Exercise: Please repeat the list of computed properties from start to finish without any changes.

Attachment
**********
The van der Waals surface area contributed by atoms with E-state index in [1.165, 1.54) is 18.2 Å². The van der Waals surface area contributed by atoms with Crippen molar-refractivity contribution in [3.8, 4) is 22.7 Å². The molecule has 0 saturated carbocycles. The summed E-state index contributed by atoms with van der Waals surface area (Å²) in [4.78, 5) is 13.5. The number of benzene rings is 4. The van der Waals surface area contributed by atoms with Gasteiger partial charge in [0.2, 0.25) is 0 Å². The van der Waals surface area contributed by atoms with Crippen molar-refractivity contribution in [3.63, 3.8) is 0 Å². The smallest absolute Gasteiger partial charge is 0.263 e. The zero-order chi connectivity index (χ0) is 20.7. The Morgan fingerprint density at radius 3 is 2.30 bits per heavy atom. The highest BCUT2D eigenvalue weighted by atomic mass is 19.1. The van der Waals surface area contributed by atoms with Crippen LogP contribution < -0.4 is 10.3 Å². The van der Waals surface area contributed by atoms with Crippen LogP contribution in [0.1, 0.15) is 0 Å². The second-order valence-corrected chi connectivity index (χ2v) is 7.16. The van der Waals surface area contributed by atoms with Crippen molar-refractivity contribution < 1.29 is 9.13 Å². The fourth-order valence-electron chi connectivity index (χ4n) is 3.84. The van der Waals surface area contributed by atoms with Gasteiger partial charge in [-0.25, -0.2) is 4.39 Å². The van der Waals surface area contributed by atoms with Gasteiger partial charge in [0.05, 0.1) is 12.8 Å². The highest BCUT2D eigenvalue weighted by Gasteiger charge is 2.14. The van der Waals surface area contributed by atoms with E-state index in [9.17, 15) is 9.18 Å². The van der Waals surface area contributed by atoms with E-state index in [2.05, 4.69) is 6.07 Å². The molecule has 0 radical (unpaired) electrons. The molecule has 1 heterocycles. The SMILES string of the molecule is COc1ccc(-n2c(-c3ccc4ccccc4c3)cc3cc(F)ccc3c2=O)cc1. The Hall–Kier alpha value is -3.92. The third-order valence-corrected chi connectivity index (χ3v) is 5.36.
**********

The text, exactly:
The van der Waals surface area contributed by atoms with E-state index in [1.165, 1.54) is 18.2 Å². The van der Waals surface area contributed by atoms with Crippen molar-refractivity contribution in [3.8, 4) is 22.7 Å². The molecule has 0 saturated carbocycles. The summed E-state index contributed by atoms with van der Waals surface area (Å²) in [4.78, 5) is 13.5. The number of benzene rings is 4. The van der Waals surface area contributed by atoms with Gasteiger partial charge in [0.2, 0.25) is 0 Å². The van der Waals surface area contributed by atoms with Crippen molar-refractivity contribution in [3.63, 3.8) is 0 Å². The smallest absolute Gasteiger partial charge is 0.263 e. The zero-order chi connectivity index (χ0) is 20.7. The Morgan fingerprint density at radius 3 is 2.30 bits per heavy atom. The highest BCUT2D eigenvalue weighted by atomic mass is 19.1. The van der Waals surface area contributed by atoms with Crippen LogP contribution < -0.4 is 10.3 Å². The van der Waals surface area contributed by atoms with Crippen LogP contribution in [0.1, 0.15) is 0 Å². The second-order valence-corrected chi connectivity index (χ2v) is 7.16. The van der Waals surface area contributed by atoms with Crippen molar-refractivity contribution < 1.29 is 9.13 Å². The fourth-order valence-electron chi connectivity index (χ4n) is 3.84. The van der Waals surface area contributed by atoms with Gasteiger partial charge in [-0.25, -0.2) is 4.39 Å². The van der Waals surface area contributed by atoms with Gasteiger partial charge in [0.05, 0.1) is 12.8 Å². The highest BCUT2D eigenvalue weighted by Gasteiger charge is 2.14. The van der Waals surface area contributed by atoms with E-state index in [9.17, 15) is 9.18 Å². The van der Waals surface area contributed by atoms with E-state index in [2.05, 4.69) is 6.07 Å². The molecule has 0 radical (unpaired) electrons. The molecule has 1 heterocycles. The SMILES string of the molecule is COc1ccc(-n2c(-c3ccc4ccccc4c3)cc3cc(F)ccc3c2=O)cc1. The Hall–Kier alpha value is -3.92. The third-order valence-corrected chi connectivity index (χ3v) is 5.36.